During this time High Performance Magazine was being published out of Los Angeles, and I was especially interested in the artist pages, in which performance artists from across the country described their work. Other books on California performance art were also being published. I remember getting Marina Abramovic and Ulay's book Relation Work and Detour published in 1980. And I was reading Canadian, and UK and some other European books on performance art as well.

In 1984 I began a visually-based series of works with a short piece called pigbaby, and then Breathe/Don't Breathe in the Pleasure/Addiction/Danger series at Mobius in 1985. In those early performances I collaborated with Bob Raymond. We created In the Flesh in 1986, and then I went on alone to make Dreams (breathe/don't breathe) of Home (1987) and The Beginning or the End (1989). Each of the works examined the cycles of living and dying, and involved assembling meat and fish and bones into new creatures, baking bread with hair in it, sewing and singing. The last two works were performed in alternative spaces in the US, in Canada and Taiwan.

One of the most influential works that I experienced was Boston-based artist Ron Wallace's On the Emerald Necklace, which was a series of intimate conversations with individuals as he and that person walked the length (about 7 miles) of the Olmstead-designed park system encircling Boston. What struck me was not only the idea of creating performances for a single audience person, but the deep research in which he engaged over several years, allowing him to answer any question about the Emerald Necklace, shaping the conversation and the experience in response to his companion's interests.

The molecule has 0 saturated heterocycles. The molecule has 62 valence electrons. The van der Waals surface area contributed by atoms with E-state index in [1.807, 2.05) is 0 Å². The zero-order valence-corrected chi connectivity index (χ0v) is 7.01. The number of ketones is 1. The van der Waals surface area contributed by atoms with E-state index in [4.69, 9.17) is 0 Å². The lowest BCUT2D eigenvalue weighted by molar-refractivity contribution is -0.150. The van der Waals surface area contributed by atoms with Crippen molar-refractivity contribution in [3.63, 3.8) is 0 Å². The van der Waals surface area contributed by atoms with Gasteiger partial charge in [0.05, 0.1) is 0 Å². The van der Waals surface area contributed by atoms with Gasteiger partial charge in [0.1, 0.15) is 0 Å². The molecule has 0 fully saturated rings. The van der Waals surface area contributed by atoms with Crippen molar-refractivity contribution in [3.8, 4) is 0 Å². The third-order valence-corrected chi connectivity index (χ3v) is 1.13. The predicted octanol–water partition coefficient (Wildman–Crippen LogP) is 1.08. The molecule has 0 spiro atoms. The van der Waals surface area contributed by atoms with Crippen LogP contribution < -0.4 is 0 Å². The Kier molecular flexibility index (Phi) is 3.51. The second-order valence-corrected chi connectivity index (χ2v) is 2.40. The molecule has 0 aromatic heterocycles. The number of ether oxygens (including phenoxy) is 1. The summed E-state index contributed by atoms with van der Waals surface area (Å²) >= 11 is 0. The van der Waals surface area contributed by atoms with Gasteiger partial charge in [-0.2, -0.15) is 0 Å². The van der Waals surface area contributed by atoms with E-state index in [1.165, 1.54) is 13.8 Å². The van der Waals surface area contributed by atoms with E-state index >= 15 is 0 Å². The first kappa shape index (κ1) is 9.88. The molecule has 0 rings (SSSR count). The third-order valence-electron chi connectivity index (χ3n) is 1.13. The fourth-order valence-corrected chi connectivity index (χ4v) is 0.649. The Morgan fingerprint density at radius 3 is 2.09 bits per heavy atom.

Certainly that work was key to my own Red in Woods (1991-1993), that was a walk for a single person through a snowy, winter forest at dusk. More than 30 images - objects, food, sounds, animals and people, were sited along the path and throughout the landscape. The individual made this journey alone, and several days later met me for a videotaped interview where each described his or her experience, which was the only documentation of the event. It took three years to do this performance for 7 people, because of weather conditions.

Beginning in 1996 I began to create solo performances in response to outdoor sites, often at international festivals. Within this international context I began to focus on designing visual actions responding to the history of the location, as well as using materials found at the site. I have had the privilege of not having to tell festival organizers in advance what I will do, but instead I have been allowed to create a work on arrival. One of my favorite works of this kind was Undertow. In 2005, I participated in PerfoPuerto's 1st International Congress of Performance Art, in Valparaiso, Chile. The festival component was held in an abandoned refrigerator warehouse on the waterfront. The smell of the sea was in the air. With the organizers' help, we covered half the floor of a small room with freshly cut seaweed. Over the course of several hours I slowly rolled through the seaweed, my feet in a ditch of salt water, until the seaweed completely wrapped around me, covering my face and encasing my body.

It has been my experience that performance art offers the broadest canvas for making art, employing one's own body, actions, materials, architecture, landscapes, and other people as participants or witnesses. I have used this openness to challenge myself to attempt always to make something new, to work in ways that I have not tried before, to surprise myself. The edge between risk and safety, failure or success, is always hard to balance. I test my trust that the witnesses will respect my effort, even if they don't like the result, every time I experiment and do something new in front of others. But I would suggest that this is what helps me to stay grounded in the here and now.